Oregon Order Set to Repeat History

An executive order in Oregon threatens parents’ ability to exercise their fundamental right to make education choices for their children.

According to this article at the Federalist, Governor Kate Brown has recently ordered that private schools smaller than 75 students must not return to on-site instruction, even while opening the doors to similarly sized public schools.

This poses a serious threat to parents’ right to choose the kind of education their children will receive, as only public schools can remain economically viable under such rules.

Private schools are dependent on the families who choose them—paying customers. Public schools are funded by the taxpayers through the government. And in Oregon, public schools have been given additional funds this year to help them handle transitions to online learning.

Economically, then, Governor Brown’s order will have the likely effect of closing down those private schools.

But that’s not the only reason this is wrong. The same private schools that have been ordered to stay closed for in-person learning are approved as childcare providers. So the teachers and students can stay in the same classrooms for 10 hours a day while the teachers provide childcare, but if those same teachers actually teach those same students, they could face steep penalties and fines.

This makes it clear that Governor Brown’s decision has nothing to do with safety or the possible spread of a disease. It is all about driving into the ground any small school that isn’t a public school.

And the Supreme Court already told us a hundred years ago that is unconstitutional.

Answered 100 Years Ago

Oregon is poised to prove the old adage: those who don’t learn from history are doomed to repeat it.

A hundred years ago, Oregon passed a law requiring that all students attend public schools only. All religious or other private instruction was outlawed.

In 1925, the state’s overreach led to one of the foundational Supreme Court rulings on parental rights, Pierce v. Society of Sisters, 268 US 510 (1925).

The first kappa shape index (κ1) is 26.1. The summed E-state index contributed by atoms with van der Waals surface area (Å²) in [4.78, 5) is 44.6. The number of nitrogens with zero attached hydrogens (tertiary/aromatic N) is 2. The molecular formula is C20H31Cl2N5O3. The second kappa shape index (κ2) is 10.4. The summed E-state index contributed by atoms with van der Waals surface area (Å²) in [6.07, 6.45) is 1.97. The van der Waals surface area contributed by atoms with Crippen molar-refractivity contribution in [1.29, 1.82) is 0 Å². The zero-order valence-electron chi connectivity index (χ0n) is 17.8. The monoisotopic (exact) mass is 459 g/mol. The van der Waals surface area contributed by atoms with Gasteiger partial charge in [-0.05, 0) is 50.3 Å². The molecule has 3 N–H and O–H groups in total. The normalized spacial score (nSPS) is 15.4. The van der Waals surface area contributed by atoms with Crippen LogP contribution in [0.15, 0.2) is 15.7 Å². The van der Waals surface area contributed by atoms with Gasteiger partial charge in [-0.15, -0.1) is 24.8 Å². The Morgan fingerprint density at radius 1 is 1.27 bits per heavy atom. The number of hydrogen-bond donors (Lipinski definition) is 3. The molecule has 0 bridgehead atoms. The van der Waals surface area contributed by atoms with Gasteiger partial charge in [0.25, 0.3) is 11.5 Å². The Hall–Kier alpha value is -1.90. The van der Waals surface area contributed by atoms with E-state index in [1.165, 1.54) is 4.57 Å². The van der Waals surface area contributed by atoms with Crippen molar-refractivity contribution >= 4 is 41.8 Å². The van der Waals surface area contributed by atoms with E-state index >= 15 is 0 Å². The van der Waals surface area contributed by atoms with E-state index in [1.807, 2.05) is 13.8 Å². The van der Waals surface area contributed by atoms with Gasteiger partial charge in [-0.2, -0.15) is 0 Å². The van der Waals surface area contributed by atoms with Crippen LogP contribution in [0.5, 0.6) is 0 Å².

In their decision, issued June 1, 1925, the Supreme Court famously declared, “The child is not the mere creature of the State; those who nurture him and direct his destiny have the right, coupled with the high duty, to recognize and prepare him for additional obligations” (at 535).

To this day, lawyers and scholars often refer to parental rights as “Meyer-Pierce rights,” named for this very case and Meyer v. Nebraska (1923).

The current Oregon executive order is very different in structure from the legislation that led to the Pierce decision, but its outcome would be largely the same: as small private schools are forced to close, the families who rely on them—at least the ones who need them for both education and childcare—will be driven to put their children in public schools instead.

Taking It to Court

Fortunately, our allies at Alliance Defending Freedom (ADF) are on the case, having filed suit in federal court. (The Parental Rights Foundation’s founding president Michael Farris is now president and general counsel at ADF.)

The last time Oregon tried to close private schools, they didn’t do so well in court. We have no reason to expect they will fare any better this time around.

Parents have the liberty to choose the form of education their children will receive. They cannot be forced, as the court said in Pierce, “to accept instruction from public teachers only” (Pierce at 535). For many in Oregon, that is exactly what Governor Brown is trying to do. Again.

And it won’t work any better this time than it did in 1925.

Thank you for standing with us to protect children by empowering parents. We will continue to follow this story and keep you posted as it unfolds.


Michael Ramey
Executive Director

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